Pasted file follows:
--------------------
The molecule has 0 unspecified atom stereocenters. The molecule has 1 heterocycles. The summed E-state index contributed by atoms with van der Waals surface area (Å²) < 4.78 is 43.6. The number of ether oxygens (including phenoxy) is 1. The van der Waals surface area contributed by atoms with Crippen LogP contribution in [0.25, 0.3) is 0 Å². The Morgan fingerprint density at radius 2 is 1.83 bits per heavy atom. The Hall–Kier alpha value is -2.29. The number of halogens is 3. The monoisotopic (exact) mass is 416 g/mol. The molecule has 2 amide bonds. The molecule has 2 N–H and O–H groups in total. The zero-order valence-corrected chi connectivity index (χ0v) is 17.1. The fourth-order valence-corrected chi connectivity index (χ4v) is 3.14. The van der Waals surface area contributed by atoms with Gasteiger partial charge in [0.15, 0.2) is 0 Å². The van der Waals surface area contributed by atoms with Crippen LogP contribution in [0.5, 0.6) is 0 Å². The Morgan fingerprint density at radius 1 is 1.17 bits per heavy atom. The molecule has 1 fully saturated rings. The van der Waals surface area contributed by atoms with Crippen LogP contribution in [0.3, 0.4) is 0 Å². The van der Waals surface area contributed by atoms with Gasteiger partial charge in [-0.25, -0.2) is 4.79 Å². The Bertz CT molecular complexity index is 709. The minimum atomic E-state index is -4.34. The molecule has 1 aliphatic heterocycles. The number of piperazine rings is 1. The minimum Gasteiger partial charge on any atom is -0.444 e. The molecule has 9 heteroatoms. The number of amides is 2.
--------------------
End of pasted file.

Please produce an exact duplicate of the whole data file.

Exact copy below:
The molecule has 0 unspecified atom stereocenters. The molecule has 1 heterocycles. The summed E-state index contributed by atoms with van der Waals surface area (Å²) < 4.78 is 43.6. The number of ether oxygens (including phenoxy) is 1. The van der Waals surface area contributed by atoms with Crippen LogP contribution in [0.25, 0.3) is 0 Å². The Morgan fingerprint density at radius 2 is 1.83 bits per heavy atom. The Hall–Kier alpha value is -2.29. The number of halogens is 3. The monoisotopic (exact) mass is 416 g/mol. The molecule has 2 amide bonds. The molecule has 2 N–H and O–H groups in total. The zero-order valence-corrected chi connectivity index (χ0v) is 17.1. The fourth-order valence-corrected chi connectivity index (χ4v) is 3.14. The van der Waals surface area contributed by atoms with Gasteiger partial charge in [0.15, 0.2) is 0 Å². The van der Waals surface area contributed by atoms with Crippen LogP contribution in [0.5, 0.6) is 0 Å². The Morgan fingerprint density at radius 1 is 1.17 bits per heavy atom. The molecule has 1 fully saturated rings. The van der Waals surface area contributed by atoms with Crippen LogP contribution in [0.3, 0.4) is 0 Å². The van der Waals surface area contributed by atoms with Gasteiger partial charge in [-0.25, -0.2) is 4.79 Å². The Bertz CT molecular complexity index is 709. The minimum atomic E-state index is -4.34. The molecule has 1 aliphatic heterocycles. The number of piperazine rings is 1. The minimum Gasteiger partial charge on any atom is -0.444 e. The molecule has 9 heteroatoms. The number of amides is 2.